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Herring continues to pay off campaign debt

(AP) Attorney General Mark Herring is still paying off campaign debt related to last year’s recount effort, while his political spending after nearly a year in office outpaces those of other possible 2017 gubernatorial candidates.

Herring listed debts of more than $365,000 with the law firm Perkins Coie, which helped Herring’s recount effort, on a campaign finance report filed in July. The attorney general continues chipping away at the debt, according to aide Ellen Qualls. She declined to say what the current debt amount is.

Since February, a month after he was sworn in, Herring has spent more than $110,000 on political consultants and staff for his political action committee, campaign finance records show. Qualls said much of that spending has gone to fundraising consultants who are working to pay off Herring’s recount-related debt.

Herring defeated state Sen. Mark Obenshain last year in the closest statewide race in modern Virginia political history that wasn’t settled until after a recount.

Qualls said besides fundraising, consultants and PAC staff have been paid to help “maintain political relationships around Virginia” and support Herring, both in person and online, when he campaigns for other Virginia Democrats.

Herring is widely viewed as a potential gubernatorial candidate in 2017. Attorneys general almost always run for governor in Virginia, a state that doesn’t allow its chief executives to serve consecutive terms.

When former Gov. Bob McDonnell testified at his corruption trial this summer, he said he began planning for his gubernatorial bid less than a year after he was sworn in as the attorney general. McDonnell said such preparation was necessary to be successful in a statewide race in Virginia.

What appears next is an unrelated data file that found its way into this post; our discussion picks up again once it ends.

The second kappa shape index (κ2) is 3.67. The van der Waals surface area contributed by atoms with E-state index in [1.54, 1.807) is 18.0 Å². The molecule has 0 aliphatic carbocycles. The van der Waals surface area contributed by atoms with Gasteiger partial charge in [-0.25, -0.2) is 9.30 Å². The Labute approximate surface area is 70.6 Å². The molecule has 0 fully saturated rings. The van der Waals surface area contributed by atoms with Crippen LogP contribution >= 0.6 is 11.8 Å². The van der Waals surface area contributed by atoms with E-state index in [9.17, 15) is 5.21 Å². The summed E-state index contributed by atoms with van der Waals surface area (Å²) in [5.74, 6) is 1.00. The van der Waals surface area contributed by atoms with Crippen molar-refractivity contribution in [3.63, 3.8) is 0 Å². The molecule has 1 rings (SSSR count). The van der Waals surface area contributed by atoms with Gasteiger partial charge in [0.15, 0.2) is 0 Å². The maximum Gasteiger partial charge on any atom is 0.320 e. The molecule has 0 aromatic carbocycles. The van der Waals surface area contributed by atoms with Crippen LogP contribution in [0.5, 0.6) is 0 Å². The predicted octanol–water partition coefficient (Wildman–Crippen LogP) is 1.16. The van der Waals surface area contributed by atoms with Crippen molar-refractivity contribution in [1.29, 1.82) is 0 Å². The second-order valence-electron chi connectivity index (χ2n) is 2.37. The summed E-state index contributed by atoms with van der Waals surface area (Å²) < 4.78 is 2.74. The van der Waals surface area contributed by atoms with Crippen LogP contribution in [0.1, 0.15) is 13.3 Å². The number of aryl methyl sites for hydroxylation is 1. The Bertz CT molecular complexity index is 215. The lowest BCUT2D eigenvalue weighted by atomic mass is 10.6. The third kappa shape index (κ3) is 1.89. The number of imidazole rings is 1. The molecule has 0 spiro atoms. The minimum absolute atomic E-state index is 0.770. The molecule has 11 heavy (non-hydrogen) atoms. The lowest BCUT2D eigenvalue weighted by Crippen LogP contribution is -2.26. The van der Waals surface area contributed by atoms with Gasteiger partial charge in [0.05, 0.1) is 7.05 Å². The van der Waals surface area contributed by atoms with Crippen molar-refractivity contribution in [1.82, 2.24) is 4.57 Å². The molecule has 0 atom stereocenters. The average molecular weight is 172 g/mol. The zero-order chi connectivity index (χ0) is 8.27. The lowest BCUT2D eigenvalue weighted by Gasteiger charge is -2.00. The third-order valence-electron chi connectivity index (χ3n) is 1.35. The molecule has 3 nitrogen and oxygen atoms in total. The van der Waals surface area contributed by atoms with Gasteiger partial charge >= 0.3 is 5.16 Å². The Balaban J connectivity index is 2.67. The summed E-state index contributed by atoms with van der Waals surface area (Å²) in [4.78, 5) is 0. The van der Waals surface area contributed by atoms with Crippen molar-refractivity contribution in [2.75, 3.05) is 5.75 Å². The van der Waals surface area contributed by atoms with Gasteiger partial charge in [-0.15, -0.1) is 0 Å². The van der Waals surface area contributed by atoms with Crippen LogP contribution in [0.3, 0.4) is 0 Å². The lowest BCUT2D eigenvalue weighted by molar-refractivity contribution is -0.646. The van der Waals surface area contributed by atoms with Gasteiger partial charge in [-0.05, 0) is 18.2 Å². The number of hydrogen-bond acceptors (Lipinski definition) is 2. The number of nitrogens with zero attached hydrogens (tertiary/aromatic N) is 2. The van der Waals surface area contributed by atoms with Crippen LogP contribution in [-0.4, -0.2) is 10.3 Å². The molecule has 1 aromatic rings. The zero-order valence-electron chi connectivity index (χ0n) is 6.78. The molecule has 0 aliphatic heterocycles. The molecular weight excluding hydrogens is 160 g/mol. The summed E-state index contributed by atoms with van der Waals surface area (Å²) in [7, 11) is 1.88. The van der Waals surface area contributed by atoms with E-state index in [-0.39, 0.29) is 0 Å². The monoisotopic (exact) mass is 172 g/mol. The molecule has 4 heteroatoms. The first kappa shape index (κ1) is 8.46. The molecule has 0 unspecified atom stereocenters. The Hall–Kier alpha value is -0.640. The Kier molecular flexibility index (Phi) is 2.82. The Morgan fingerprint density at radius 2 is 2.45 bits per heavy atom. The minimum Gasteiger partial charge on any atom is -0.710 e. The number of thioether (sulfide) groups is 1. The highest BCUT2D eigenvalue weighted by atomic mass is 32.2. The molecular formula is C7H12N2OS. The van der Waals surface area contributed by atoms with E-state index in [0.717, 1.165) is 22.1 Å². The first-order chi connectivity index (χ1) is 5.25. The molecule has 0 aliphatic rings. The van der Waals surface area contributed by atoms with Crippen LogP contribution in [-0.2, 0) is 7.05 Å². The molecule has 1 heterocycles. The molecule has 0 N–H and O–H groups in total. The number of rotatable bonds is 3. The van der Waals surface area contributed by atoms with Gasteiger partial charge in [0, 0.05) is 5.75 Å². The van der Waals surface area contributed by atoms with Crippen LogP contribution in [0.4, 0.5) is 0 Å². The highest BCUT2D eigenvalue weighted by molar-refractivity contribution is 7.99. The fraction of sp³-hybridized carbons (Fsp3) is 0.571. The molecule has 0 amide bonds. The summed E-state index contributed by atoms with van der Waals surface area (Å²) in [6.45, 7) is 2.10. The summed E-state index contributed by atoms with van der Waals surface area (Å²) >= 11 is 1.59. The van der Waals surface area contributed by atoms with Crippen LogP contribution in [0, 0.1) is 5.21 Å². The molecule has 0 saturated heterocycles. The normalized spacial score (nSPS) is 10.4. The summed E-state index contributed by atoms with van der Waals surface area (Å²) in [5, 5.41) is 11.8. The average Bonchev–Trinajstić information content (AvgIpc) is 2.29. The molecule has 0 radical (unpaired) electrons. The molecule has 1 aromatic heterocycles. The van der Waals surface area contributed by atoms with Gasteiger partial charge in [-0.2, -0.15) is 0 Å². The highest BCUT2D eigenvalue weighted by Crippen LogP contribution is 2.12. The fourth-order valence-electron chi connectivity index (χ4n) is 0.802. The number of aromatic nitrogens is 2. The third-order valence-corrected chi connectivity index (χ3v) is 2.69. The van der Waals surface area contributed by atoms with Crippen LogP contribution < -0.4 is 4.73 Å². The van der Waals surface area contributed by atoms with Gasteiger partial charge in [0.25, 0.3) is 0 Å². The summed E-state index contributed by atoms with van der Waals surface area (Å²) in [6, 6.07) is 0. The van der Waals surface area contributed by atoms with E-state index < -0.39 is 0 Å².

“You only get really one chance at doing this, and if I’m going to do it, I wanted to be prepared and do it right,” McDonnell said.

Herring hasn’t said yet whether he’ll run for governor. But he has made a series of headline-grabbing moves early in his tenure that include advocating to legalize gay marriage and declaring students who entered the county illegally eligible to receive in-state college tuition rates.

Qualls said Herring will continue to have a “healthy political operation” whether he runs for re-election as attorney general, runs for governor, runs for something else or just works to support other candidates and causes.

“Folks who care deeply about issues and politics don’t just care in November,” she said. “They care all year, and want to be engaged with the people they worked so hard to elect.”

Other state officials mentioned as possible gubernatorial contenders have raised much less than the $550,000 total Herring has raised in 2014 through his various political accounts and the $523,000 he has spent, according to the Virginia Public Access Project, which tracks money-in-politics.

Democratic Lt. Gov. Ralph Northam has raised $228,000 and spent nearly $290,000. Obenshain has raised $60,000 and spent $158,000.

— ALAN SUDERMAN, Associated Press

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